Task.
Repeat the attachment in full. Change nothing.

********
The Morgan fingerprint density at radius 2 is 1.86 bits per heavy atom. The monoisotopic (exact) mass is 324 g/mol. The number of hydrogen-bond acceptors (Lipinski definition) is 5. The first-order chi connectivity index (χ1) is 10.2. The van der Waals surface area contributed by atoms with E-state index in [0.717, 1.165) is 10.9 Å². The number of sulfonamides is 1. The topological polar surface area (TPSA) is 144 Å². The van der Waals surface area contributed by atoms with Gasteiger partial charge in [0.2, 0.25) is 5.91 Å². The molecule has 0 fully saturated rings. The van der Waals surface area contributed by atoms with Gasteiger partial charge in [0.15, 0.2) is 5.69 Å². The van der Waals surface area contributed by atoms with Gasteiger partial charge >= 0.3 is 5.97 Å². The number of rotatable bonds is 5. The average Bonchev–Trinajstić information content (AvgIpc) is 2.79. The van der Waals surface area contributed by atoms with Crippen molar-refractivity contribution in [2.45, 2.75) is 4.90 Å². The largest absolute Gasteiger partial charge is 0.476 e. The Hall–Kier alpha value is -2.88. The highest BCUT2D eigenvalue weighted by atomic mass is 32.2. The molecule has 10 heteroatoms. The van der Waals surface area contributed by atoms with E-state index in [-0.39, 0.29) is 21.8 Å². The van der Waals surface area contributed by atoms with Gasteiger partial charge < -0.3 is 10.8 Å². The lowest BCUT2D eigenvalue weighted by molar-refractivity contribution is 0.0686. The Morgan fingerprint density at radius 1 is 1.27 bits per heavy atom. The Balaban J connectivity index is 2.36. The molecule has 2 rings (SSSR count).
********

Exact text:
The Morgan fingerprint density at radius 2 is 1.86 bits per heavy atom. The monoisotopic (exact) mass is 324 g/mol. The number of hydrogen-bond acceptors (Lipinski definition) is 5. The first-order chi connectivity index (χ1) is 10.2. The van der Waals surface area contributed by atoms with E-state index in [0.717, 1.165) is 10.9 Å². The number of sulfonamides is 1. The topological polar surface area (TPSA) is 144 Å². The van der Waals surface area contributed by atoms with Gasteiger partial charge in [0.2, 0.25) is 5.91 Å². The molecule has 0 fully saturated rings. The van der Waals surface area contributed by atoms with Gasteiger partial charge in [0.15, 0.2) is 5.69 Å². The van der Waals surface area contributed by atoms with Gasteiger partial charge >= 0.3 is 5.97 Å². The number of rotatable bonds is 5. The average Bonchev–Trinajstić information content (AvgIpc) is 2.79. The van der Waals surface area contributed by atoms with Crippen molar-refractivity contribution in [2.45, 2.75) is 4.90 Å². The largest absolute Gasteiger partial charge is 0.476 e. The Hall–Kier alpha value is -2.88. The highest BCUT2D eigenvalue weighted by atomic mass is 32.2. The molecule has 10 heteroatoms. The van der Waals surface area contributed by atoms with E-state index in [-0.39, 0.29) is 21.8 Å². The van der Waals surface area contributed by atoms with Gasteiger partial charge < -0.3 is 10.8 Å². The lowest BCUT2D eigenvalue weighted by molar-refractivity contribution is 0.0686. The Morgan fingerprint density at radius 1 is 1.27 bits per heavy atom. The Balaban J connectivity index is 2.36. The molecule has 2 rings (SSSR count).